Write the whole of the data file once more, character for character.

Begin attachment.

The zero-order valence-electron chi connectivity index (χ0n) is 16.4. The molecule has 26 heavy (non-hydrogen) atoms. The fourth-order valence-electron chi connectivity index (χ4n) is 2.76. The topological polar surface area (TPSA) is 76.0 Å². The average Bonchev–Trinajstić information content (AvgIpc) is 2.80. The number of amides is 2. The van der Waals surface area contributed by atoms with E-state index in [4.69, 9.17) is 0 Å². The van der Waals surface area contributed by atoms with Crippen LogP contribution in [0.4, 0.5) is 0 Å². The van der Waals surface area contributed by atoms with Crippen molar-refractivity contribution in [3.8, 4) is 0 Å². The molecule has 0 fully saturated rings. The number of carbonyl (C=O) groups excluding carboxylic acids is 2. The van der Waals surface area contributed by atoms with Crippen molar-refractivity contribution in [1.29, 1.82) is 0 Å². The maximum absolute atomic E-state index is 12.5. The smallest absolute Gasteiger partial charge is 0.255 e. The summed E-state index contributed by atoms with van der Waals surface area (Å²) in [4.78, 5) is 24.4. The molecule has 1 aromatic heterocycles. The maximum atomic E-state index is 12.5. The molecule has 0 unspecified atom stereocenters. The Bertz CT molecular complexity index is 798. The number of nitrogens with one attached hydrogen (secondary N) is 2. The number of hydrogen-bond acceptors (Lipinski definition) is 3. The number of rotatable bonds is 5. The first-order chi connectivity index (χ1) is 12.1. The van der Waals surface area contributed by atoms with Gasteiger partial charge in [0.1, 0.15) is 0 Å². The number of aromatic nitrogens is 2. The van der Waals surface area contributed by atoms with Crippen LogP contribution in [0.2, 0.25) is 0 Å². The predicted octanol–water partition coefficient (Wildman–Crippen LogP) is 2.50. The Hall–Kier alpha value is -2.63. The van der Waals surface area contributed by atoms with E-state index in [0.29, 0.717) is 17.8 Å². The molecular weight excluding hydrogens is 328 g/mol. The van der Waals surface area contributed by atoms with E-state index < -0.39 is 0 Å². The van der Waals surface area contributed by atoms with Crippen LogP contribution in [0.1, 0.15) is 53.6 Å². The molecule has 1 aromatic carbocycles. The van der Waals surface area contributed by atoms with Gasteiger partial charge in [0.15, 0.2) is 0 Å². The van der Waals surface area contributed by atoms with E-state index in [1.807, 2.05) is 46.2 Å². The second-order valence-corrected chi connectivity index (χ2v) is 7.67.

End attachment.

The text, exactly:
The zero-order valence-electron chi connectivity index (χ0n) is 16.4. The molecule has 26 heavy (non-hydrogen) atoms. The fourth-order valence-electron chi connectivity index (χ4n) is 2.76. The topological polar surface area (TPSA) is 76.0 Å². The average Bonchev–Trinajstić information content (AvgIpc) is 2.80. The number of amides is 2. The van der Waals surface area contributed by atoms with E-state index in [4.69, 9.17) is 0 Å². The van der Waals surface area contributed by atoms with Crippen LogP contribution in [0.4, 0.5) is 0 Å². The van der Waals surface area contributed by atoms with Crippen molar-refractivity contribution in [3.8, 4) is 0 Å². The molecule has 0 fully saturated rings. The number of carbonyl (C=O) groups excluding carboxylic acids is 2. The van der Waals surface area contributed by atoms with Crippen molar-refractivity contribution in [1.29, 1.82) is 0 Å². The maximum absolute atomic E-state index is 12.5. The smallest absolute Gasteiger partial charge is 0.255 e. The summed E-state index contributed by atoms with van der Waals surface area (Å²) in [4.78, 5) is 24.4. The molecule has 1 aromatic heterocycles. The maximum atomic E-state index is 12.5. The molecule has 0 unspecified atom stereocenters. The Bertz CT molecular complexity index is 798. The number of nitrogens with one attached hydrogen (secondary N) is 2. The number of hydrogen-bond acceptors (Lipinski definition) is 3. The number of rotatable bonds is 5. The first-order chi connectivity index (χ1) is 12.1. The van der Waals surface area contributed by atoms with Gasteiger partial charge in [0.1, 0.15) is 0 Å². The number of aromatic nitrogens is 2. The van der Waals surface area contributed by atoms with Crippen LogP contribution in [0.2, 0.25) is 0 Å². The predicted octanol–water partition coefficient (Wildman–Crippen LogP) is 2.50. The Hall–Kier alpha value is -2.63. The van der Waals surface area contributed by atoms with E-state index in [0.29, 0.717) is 17.8 Å². The molecular weight excluding hydrogens is 328 g/mol. The van der Waals surface area contributed by atoms with E-state index < -0.39 is 0 Å². The van der Waals surface area contributed by atoms with Crippen LogP contribution in [0.1, 0.15) is 53.6 Å². The molecule has 1 aromatic carbocycles. The van der Waals surface area contributed by atoms with Gasteiger partial charge in [0.15, 0.2) is 0 Å². The van der Waals surface area contributed by atoms with E-state index in [1.807, 2.05) is 46.2 Å². The second-order valence-corrected chi connectivity index (χ2v) is 7.67.